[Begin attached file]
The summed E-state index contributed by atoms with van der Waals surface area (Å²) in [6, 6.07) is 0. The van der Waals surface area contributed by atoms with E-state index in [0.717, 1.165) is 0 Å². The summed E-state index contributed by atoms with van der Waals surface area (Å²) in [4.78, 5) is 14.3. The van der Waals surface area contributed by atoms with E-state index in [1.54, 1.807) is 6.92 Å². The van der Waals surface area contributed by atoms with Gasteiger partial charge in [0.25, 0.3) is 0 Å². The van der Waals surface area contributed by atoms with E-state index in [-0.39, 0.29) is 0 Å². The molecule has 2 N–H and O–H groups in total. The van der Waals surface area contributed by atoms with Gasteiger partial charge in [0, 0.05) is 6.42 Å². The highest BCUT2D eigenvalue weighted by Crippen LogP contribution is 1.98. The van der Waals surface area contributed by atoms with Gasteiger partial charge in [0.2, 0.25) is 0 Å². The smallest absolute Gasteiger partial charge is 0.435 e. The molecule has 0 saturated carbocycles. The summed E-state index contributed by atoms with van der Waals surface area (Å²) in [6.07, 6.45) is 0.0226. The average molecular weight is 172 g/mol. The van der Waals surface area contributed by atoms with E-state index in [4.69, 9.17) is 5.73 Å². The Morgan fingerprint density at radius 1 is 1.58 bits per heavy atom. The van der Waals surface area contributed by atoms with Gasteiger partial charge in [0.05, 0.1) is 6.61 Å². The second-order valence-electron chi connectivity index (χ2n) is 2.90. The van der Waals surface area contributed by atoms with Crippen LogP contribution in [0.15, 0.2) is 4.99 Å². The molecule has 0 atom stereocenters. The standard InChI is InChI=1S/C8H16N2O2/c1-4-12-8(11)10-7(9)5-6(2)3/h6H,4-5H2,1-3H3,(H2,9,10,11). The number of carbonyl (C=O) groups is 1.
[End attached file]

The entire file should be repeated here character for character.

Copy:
The summed E-state index contributed by atoms with van der Waals surface area (Å²) in [6, 6.07) is 0. The van der Waals surface area contributed by atoms with E-state index in [0.717, 1.165) is 0 Å². The summed E-state index contributed by atoms with van der Waals surface area (Å²) in [4.78, 5) is 14.3. The van der Waals surface area contributed by atoms with E-state index in [1.54, 1.807) is 6.92 Å². The van der Waals surface area contributed by atoms with Gasteiger partial charge in [0.25, 0.3) is 0 Å². The van der Waals surface area contributed by atoms with E-state index in [-0.39, 0.29) is 0 Å². The molecule has 2 N–H and O–H groups in total. The van der Waals surface area contributed by atoms with Gasteiger partial charge in [0, 0.05) is 6.42 Å². The highest BCUT2D eigenvalue weighted by Crippen LogP contribution is 1.98. The van der Waals surface area contributed by atoms with Gasteiger partial charge in [0.2, 0.25) is 0 Å². The smallest absolute Gasteiger partial charge is 0.435 e. The molecule has 0 saturated carbocycles. The summed E-state index contributed by atoms with van der Waals surface area (Å²) in [6.07, 6.45) is 0.0226. The average molecular weight is 172 g/mol. The van der Waals surface area contributed by atoms with E-state index in [4.69, 9.17) is 5.73 Å². The Morgan fingerprint density at radius 1 is 1.58 bits per heavy atom. The van der Waals surface area contributed by atoms with Gasteiger partial charge in [0.05, 0.1) is 6.61 Å². The second-order valence-electron chi connectivity index (χ2n) is 2.90. The van der Waals surface area contributed by atoms with Crippen LogP contribution in [0.15, 0.2) is 4.99 Å². The molecule has 0 atom stereocenters. The standard InChI is InChI=1S/C8H16N2O2/c1-4-12-8(11)10-7(9)5-6(2)3/h6H,4-5H2,1-3H3,(H2,9,10,11). The number of carbonyl (C=O) groups is 1.